When you gained weight, the problem was that you were eating too much. But when you’re trying to lose weight, the problem can sometimes become that you’re not eating enough.
Yes, really: Eating too little can slow your metabolism down. When you take in dramatically less energy than your body needs, your body can slow down how much fuel it uses, meaning you burn off far fewer calories than normal, which can sabotage your weight loss.
And eating too little can have other consequences on how your body functions, too: Certain nutrients, like Vitamins A and D, need to dissolve in dietary fat before being carried to your bloodstream. So if you’re eating too little (specifically, too little fat), your body won’t be able to use those nutrients that you do eat. And the weight you do lose won’t be the kind you’re trying to shed: According to the University of Maryland Medical Center, “extreme” dieting leads to weight loss that is 30 percent from muscle mass, not fat mass.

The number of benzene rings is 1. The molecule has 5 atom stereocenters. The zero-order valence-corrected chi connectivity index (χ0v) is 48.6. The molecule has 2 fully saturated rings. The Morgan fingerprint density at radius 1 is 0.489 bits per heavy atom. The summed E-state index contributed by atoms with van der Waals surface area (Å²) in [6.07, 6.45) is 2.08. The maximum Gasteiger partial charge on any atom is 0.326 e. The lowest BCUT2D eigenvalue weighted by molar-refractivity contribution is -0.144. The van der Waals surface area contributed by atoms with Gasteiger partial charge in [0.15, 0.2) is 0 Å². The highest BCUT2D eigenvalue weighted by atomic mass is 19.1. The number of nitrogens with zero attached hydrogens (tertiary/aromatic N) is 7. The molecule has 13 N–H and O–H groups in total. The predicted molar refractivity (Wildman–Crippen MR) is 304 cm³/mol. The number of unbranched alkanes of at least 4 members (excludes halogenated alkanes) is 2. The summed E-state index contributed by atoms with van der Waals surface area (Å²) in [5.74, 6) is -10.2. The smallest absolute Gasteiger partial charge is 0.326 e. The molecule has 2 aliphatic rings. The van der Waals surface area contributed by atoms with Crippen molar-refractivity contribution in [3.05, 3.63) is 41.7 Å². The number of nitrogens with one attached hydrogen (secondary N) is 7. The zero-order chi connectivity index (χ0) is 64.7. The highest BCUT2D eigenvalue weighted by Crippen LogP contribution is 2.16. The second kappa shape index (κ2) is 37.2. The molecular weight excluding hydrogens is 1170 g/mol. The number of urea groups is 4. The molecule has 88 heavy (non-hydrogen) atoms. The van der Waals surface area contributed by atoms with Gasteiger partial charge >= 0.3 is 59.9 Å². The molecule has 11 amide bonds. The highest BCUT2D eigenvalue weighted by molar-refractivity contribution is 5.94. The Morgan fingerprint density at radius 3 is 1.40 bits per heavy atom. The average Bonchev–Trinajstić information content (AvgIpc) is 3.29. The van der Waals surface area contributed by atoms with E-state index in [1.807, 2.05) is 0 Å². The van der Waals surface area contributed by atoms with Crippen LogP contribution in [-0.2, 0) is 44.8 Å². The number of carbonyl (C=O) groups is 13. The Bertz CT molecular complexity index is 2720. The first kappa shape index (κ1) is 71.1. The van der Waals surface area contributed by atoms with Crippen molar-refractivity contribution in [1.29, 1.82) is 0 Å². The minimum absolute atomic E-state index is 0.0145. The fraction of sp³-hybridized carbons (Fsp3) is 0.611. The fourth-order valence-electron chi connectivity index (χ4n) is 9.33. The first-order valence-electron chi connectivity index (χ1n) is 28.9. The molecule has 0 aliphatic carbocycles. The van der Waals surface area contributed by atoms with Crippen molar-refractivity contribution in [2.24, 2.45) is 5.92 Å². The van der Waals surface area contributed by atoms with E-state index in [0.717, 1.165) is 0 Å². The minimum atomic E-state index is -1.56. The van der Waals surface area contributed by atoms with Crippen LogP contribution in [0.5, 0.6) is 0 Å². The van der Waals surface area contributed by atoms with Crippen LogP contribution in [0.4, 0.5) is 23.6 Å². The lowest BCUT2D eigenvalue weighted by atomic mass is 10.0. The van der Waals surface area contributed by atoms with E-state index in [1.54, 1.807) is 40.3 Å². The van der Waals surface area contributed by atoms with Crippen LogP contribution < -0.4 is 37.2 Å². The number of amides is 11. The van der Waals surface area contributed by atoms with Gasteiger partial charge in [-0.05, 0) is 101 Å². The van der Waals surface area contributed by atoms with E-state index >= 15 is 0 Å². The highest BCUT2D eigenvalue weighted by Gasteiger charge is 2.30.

So how much is the right amount to eat for healthy weight loss? It depends on your weight. Your body weight determines your “basal metabolic rate,” or BMR, which is a measure of how many calories you’d burn if you did nothing at all—basically, how much energy your body needs simply to function. You can create an approximation of your BMR using the following formulas:
For men: (10 x your weight in kg) + (6.25 x your height in cm) – (5 x your age) + 5
For women: (10 x your weight in kg) + (6.25 x your height in cm) – (5 x your age) – 161